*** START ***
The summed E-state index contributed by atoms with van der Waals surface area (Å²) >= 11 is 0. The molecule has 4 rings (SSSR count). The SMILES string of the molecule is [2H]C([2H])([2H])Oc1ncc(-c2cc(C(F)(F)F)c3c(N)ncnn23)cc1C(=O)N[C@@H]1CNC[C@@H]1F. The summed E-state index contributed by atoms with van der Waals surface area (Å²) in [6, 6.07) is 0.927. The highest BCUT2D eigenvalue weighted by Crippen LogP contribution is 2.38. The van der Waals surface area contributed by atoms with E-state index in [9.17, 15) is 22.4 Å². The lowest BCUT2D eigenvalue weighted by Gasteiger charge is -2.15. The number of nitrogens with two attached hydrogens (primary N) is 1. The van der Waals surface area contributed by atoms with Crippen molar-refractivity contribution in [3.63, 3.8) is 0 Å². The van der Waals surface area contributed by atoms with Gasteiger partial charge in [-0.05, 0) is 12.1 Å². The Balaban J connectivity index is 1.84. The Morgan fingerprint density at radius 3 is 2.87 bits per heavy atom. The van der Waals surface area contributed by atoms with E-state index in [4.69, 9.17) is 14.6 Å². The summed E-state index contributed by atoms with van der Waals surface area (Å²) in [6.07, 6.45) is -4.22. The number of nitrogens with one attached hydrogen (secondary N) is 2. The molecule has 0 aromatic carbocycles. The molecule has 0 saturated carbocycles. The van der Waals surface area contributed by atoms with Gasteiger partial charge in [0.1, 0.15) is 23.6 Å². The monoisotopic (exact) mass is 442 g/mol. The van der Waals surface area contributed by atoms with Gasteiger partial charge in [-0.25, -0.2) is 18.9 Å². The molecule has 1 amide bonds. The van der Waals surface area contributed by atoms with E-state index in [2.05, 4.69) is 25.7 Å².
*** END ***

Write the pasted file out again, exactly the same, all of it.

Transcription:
The summed E-state index contributed by atoms with van der Waals surface area (Å²) >= 11 is 0. The molecule has 4 rings (SSSR count). The SMILES string of the molecule is [2H]C([2H])([2H])Oc1ncc(-c2cc(C(F)(F)F)c3c(N)ncnn23)cc1C(=O)N[C@@H]1CNC[C@@H]1F. The summed E-state index contributed by atoms with van der Waals surface area (Å²) in [6, 6.07) is 0.927. The highest BCUT2D eigenvalue weighted by Crippen LogP contribution is 2.38. The van der Waals surface area contributed by atoms with E-state index in [9.17, 15) is 22.4 Å². The lowest BCUT2D eigenvalue weighted by Gasteiger charge is -2.15. The number of nitrogens with two attached hydrogens (primary N) is 1. The van der Waals surface area contributed by atoms with Crippen molar-refractivity contribution in [3.63, 3.8) is 0 Å². The van der Waals surface area contributed by atoms with Gasteiger partial charge in [-0.05, 0) is 12.1 Å². The Balaban J connectivity index is 1.84. The Morgan fingerprint density at radius 3 is 2.87 bits per heavy atom. The van der Waals surface area contributed by atoms with E-state index in [4.69, 9.17) is 14.6 Å². The summed E-state index contributed by atoms with van der Waals surface area (Å²) in [6.07, 6.45) is -4.22. The number of nitrogens with one attached hydrogen (secondary N) is 2. The molecule has 0 aromatic carbocycles. The molecule has 0 saturated carbocycles. The van der Waals surface area contributed by atoms with Gasteiger partial charge in [0.1, 0.15) is 23.6 Å². The monoisotopic (exact) mass is 442 g/mol. The van der Waals surface area contributed by atoms with Gasteiger partial charge in [-0.25, -0.2) is 18.9 Å². The molecule has 1 amide bonds. The van der Waals surface area contributed by atoms with E-state index in [2.05, 4.69) is 25.7 Å².